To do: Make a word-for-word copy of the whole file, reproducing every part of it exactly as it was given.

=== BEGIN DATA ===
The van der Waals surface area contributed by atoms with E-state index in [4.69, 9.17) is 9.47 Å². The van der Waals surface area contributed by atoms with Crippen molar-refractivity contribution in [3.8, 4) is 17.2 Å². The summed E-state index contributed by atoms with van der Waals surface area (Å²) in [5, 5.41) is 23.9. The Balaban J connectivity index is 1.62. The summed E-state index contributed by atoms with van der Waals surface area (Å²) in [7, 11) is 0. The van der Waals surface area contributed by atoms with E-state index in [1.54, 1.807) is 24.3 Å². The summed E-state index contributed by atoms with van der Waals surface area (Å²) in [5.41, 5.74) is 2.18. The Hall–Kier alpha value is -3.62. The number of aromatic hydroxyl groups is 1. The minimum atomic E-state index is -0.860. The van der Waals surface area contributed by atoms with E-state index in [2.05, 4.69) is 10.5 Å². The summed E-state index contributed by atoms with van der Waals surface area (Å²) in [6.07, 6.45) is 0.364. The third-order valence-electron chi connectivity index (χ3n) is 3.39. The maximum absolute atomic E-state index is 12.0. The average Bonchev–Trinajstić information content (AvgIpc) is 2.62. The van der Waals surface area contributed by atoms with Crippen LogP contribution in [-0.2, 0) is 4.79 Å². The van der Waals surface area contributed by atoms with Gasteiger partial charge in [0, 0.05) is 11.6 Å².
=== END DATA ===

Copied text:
The van der Waals surface area contributed by atoms with E-state index in [4.69, 9.17) is 9.47 Å². The van der Waals surface area contributed by atoms with Crippen molar-refractivity contribution in [3.8, 4) is 17.2 Å². The summed E-state index contributed by atoms with van der Waals surface area (Å²) in [5, 5.41) is 23.9. The Balaban J connectivity index is 1.62. The summed E-state index contributed by atoms with van der Waals surface area (Å²) in [7, 11) is 0. The van der Waals surface area contributed by atoms with E-state index in [1.54, 1.807) is 24.3 Å². The summed E-state index contributed by atoms with van der Waals surface area (Å²) in [5.41, 5.74) is 2.18. The Hall–Kier alpha value is -3.62. The number of aromatic hydroxyl groups is 1. The minimum atomic E-state index is -0.860. The van der Waals surface area contributed by atoms with E-state index in [2.05, 4.69) is 10.5 Å². The summed E-state index contributed by atoms with van der Waals surface area (Å²) in [6.07, 6.45) is 0.364. The third-order valence-electron chi connectivity index (χ3n) is 3.39. The maximum absolute atomic E-state index is 12.0. The average Bonchev–Trinajstić information content (AvgIpc) is 2.62. The van der Waals surface area contributed by atoms with Crippen LogP contribution in [-0.2, 0) is 4.79 Å². The van der Waals surface area contributed by atoms with Gasteiger partial charge in [0, 0.05) is 11.6 Å².